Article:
Local gay dance club reacts to drag ban in Tennessee


Gabrielle Korein

Laveau Contraire and Debbie with a ‘D’ perform at Doggie Drag Show at NOLA on Tap March 18. New Orleans’ vibrant drag culture would be heavily restricted under the type of legislation enacted in other states like Tennessee.

Arianna D'Antonio, Senior Staff Writer

The impending drag ban in Tennessee has raised concerns for the New Orleans drag community, who are now fearing that similar laws could be passed in the city that will put their livelihoods at risk.

Drag shows are being banned in Tennessee effective April 1 due to the passing of Senate Bill 3, which prohibits “adult cabaret” performances on public property or in a location where the adult cabaret performance could be viewed by a person who is not an adult.

The legislation describes these performances as featuring “topless dancers, go-go dancers, exotic dancers, strippers, male or female impersonators who provide entertainment that appeals to a prurient interest, or similar entertainers, regardless of whether or not performed for consideration.”

Oz New Orleans, a local gay dance club featuring DJs, drag shows, and go-go dancers, was the first club on Bourbon Street to have a transgender general manager, the club’s representative, who opted to remain anonymous, said.

The representative of Oz spoke on behalf of their club community, and said that drag is a form of self-expression, which doesn’t just mean a guy putting on women’s clothes.

“Many walks of life and genders can get in drag,” they said. “It’s all about entertainment, and if it makes a person smile while they may be going through something in their personal life, it is well worth it.”

Due to Oz residing on Bourbon Street, the club contributes a lot of money to the state. Thus, the Oz representative said they don’t anticipate any legislature against drag to pass here or even be brought up.

However, the Oz representative said that while they understand the perspective of censoring drag in public due to children, banning it completely is ridiculous.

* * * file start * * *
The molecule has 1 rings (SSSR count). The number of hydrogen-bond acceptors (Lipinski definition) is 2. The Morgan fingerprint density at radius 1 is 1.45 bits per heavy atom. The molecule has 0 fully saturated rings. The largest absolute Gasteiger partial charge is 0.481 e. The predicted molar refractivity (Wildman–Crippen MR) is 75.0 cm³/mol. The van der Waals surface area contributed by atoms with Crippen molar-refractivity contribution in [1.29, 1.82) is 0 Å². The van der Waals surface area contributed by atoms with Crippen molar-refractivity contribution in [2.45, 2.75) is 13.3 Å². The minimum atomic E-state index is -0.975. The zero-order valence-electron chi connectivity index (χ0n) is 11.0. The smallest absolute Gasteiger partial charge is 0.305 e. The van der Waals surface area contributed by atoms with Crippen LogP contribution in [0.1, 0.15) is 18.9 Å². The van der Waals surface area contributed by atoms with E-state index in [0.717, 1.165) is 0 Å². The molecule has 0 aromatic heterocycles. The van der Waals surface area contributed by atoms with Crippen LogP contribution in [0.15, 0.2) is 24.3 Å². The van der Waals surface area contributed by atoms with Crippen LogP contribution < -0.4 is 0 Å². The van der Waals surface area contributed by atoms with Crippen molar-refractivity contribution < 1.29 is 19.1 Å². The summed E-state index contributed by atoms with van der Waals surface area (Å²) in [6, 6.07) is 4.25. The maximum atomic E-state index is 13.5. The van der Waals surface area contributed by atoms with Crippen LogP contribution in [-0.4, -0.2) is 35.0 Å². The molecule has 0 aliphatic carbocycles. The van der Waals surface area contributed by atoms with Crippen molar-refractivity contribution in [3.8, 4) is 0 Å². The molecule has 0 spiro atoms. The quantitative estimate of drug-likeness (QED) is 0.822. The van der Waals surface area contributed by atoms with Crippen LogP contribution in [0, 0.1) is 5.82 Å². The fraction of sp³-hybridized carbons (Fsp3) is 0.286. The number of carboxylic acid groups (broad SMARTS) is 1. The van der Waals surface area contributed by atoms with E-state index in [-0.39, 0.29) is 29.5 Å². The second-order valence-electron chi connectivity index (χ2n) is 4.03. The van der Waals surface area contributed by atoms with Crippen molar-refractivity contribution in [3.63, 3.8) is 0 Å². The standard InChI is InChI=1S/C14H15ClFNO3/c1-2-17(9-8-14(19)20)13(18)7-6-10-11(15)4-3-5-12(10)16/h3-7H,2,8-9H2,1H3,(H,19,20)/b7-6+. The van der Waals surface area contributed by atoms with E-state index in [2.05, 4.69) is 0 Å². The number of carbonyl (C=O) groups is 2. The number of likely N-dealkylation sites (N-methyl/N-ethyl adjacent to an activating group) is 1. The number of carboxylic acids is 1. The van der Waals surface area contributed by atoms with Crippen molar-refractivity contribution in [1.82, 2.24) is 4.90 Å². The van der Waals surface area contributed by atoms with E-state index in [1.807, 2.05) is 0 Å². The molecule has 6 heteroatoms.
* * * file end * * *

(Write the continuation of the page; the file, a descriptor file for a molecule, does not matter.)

“Every Disney on Ice or play or parade has some form of drag in it. What are they going to do? Ban it all? Of course not,” they said. “We need to teach love and learn from each other.”

Zalia BeVille, owner of The AllWays Lounge and Cabaret, said she believes this legislative trend will make drag participants appreciate what they have and not take it for granted amidst the anger and sadness.

BeVille said that as a nightclub, the AllWays Lounge has a focus on patrons over the age of 21, as several of their acts are not of a prurient nature. That said, even in their venue, the artists maintain a strong focus to entertain and delight through their performance art.

BeVille said she expects certain states to follow suit with the bannings after witnessing these legislative trends in the last few years.

However, she said she prays that this trend will not incline patrons to stop attending or bring negative attitudes to drag shows since the shows are many drag artists’ main source of income.

“Many find it a challenge to rise to the occasion and keep their art form rolling,” BeVille said. “Many of the older performers, and even some of the newer ones, deal with constant persecution in some form or another, so it’s not necessarily surprising, but disheartening.”

The Pink News spoke to a Memphis-based drag queen named Bella DuBalle, who said this legislation is a “clear attempt by lawmakers to mask anti-LGBTQ+ discrimination”, one she fears could inspire further violence against the community.

“This is a movement coming from the religious right, and [it’s] feeling like somehow we’ve been dragged 54 years back in time to Stonewall again,” she said to Pink News. “The pendulum swing is so crazy.”